Pamphlets were short, unbound or loosely bound booklets that could be printed at low cost and could be distributed by anyone willing to stand on street corners for hours at a time (or to pay someone else to do it for them). Basically, pamphlets were a tool used by people who wanted to rant - about religion, about politics, about specific authority figures they hated - you name it.
In Italy, our buddy Aretino started out as a pamphleteer so he could spread his anti-authority satires far and wide. In Germany, Martin Luther used pamphlets very effectively to promote the Protestant reformation.
Of course, the Church could play the pamphlet game too.
|pamphlet depicting Luther as a seven-headed beast
In England, writers like Thomas Dekker, Thomas Nashe, and Robert Greene used pamphlets to distribute their romantic fiction and social or literary criticism, Francis Bacon published his Essays as a series of pamphlets, and King Henry VIII had pamphlets distributed to publicly defend his break from the Catholic Church. ("Like it's my fault they won't let me divorce my first wife after 20 years to marry that hottie Anne Boleyn!")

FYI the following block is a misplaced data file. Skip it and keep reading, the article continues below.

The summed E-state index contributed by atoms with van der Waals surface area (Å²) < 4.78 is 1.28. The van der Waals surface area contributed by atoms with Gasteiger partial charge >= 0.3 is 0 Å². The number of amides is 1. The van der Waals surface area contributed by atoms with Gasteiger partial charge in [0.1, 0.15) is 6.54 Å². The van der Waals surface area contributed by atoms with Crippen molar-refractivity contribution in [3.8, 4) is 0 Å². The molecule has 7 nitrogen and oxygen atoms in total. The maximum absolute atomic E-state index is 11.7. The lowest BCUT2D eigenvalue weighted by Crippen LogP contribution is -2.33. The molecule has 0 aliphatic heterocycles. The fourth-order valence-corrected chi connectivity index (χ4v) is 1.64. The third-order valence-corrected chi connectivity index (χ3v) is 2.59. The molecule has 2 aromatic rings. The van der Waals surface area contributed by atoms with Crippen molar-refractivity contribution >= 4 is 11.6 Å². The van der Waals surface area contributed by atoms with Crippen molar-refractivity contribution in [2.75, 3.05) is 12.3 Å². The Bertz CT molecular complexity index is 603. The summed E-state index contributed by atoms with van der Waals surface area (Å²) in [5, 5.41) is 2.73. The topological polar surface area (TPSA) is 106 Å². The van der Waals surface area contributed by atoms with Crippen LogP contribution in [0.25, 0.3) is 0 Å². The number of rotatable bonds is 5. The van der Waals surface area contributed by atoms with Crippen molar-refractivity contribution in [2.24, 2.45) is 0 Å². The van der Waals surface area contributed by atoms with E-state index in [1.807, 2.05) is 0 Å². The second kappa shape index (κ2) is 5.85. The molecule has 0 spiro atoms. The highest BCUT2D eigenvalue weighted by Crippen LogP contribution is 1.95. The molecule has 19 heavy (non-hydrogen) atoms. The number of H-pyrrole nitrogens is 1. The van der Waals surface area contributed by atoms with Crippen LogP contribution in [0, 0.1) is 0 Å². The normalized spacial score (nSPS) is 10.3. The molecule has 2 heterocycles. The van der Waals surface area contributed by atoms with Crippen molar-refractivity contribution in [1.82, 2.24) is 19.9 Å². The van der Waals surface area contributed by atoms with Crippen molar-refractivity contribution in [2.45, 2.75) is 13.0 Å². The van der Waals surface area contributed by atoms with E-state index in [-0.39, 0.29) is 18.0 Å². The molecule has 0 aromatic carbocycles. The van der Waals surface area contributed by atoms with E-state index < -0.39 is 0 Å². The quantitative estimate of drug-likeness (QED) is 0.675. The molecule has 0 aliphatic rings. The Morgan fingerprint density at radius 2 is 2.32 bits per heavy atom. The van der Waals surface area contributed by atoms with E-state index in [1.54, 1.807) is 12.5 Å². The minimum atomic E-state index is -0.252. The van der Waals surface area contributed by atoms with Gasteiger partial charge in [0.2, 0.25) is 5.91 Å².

French writers also distributed their fiction in pamphlet form.
In the 1560's, long before the first newspapers were invented, pamphlets first began to be used in England to convey news to the public.
Unlike a book, a pamphlet describing a political event could be written and printed up within hours after it occurred, enabling people outside of court circles to quickly be in the know. Elizabethan England also became the base for "pamphlet wars" - the use of pamphlets by groups holding opposing viewpoints to carry out public debates on issues ranging from the civil war to the roles of women in society. In fact, pamphlets became so popular that the Queen herself recognized their propaganda value and took to participating in these discussions.
Pamphlets continued to gain popularity well into the 17th century, and only began to die out after newspapers and journals became widespread.
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So there you have it, folks. There were times when I thought I would never make it through this Challenge, but I survived, thanks in large part to the support and encouragement of a lot of amazing A to Z bloggers who, in addition to consistently writing wonderful posts on their own blogs, also somehow found the time to bloghop and offer kind words. Sincere thanks to everyone who visited here, either to leave comments or just to read. I love learning more and more about the 16th century. For me, it's a well that never runs dry. And I love sharing the things I learn with as many people as I can. Blogs work so much better than 16th-century pamphlets in that regard!
It's been a lot of work for me, but so much fun that it was worth every hour of research. Ciao for now, and I hope to catch up with you next year, if not sooner!